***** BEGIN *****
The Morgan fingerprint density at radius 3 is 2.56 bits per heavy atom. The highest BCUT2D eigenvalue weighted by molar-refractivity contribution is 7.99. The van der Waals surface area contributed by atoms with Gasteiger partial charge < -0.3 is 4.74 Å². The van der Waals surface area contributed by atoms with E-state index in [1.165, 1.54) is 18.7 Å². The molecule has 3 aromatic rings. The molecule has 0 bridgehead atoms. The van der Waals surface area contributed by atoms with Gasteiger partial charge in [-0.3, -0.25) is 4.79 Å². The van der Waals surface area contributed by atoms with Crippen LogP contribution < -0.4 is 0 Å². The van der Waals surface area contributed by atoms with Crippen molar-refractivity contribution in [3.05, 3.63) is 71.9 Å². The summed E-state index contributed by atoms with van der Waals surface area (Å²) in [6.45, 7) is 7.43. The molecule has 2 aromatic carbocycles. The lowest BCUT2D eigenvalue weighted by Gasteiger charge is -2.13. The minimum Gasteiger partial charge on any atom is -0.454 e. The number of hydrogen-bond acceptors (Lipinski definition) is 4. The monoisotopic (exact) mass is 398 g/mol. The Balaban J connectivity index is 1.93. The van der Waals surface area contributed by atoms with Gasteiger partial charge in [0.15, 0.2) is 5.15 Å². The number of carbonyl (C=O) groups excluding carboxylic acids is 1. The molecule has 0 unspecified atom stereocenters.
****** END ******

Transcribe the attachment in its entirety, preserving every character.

The Morgan fingerprint density at radius 3 is 2.56 bits per heavy atom. The highest BCUT2D eigenvalue weighted by molar-refractivity contribution is 7.99. The van der Waals surface area contributed by atoms with Gasteiger partial charge < -0.3 is 4.74 Å². The van der Waals surface area contributed by atoms with E-state index in [1.165, 1.54) is 18.7 Å². The molecule has 3 aromatic rings. The molecule has 0 bridgehead atoms. The van der Waals surface area contributed by atoms with Gasteiger partial charge in [-0.3, -0.25) is 4.79 Å². The van der Waals surface area contributed by atoms with Crippen LogP contribution < -0.4 is 0 Å². The van der Waals surface area contributed by atoms with Crippen molar-refractivity contribution in [3.05, 3.63) is 71.9 Å². The summed E-state index contributed by atoms with van der Waals surface area (Å²) in [6.45, 7) is 7.43. The molecule has 2 aromatic carbocycles. The lowest BCUT2D eigenvalue weighted by Gasteiger charge is -2.13. The minimum Gasteiger partial charge on any atom is -0.454 e. The number of hydrogen-bond acceptors (Lipinski definition) is 4. The monoisotopic (exact) mass is 398 g/mol. The Balaban J connectivity index is 1.93. The van der Waals surface area contributed by atoms with Gasteiger partial charge in [0.15, 0.2) is 5.15 Å². The number of carbonyl (C=O) groups excluding carboxylic acids is 1. The molecule has 0 unspecified atom stereocenters.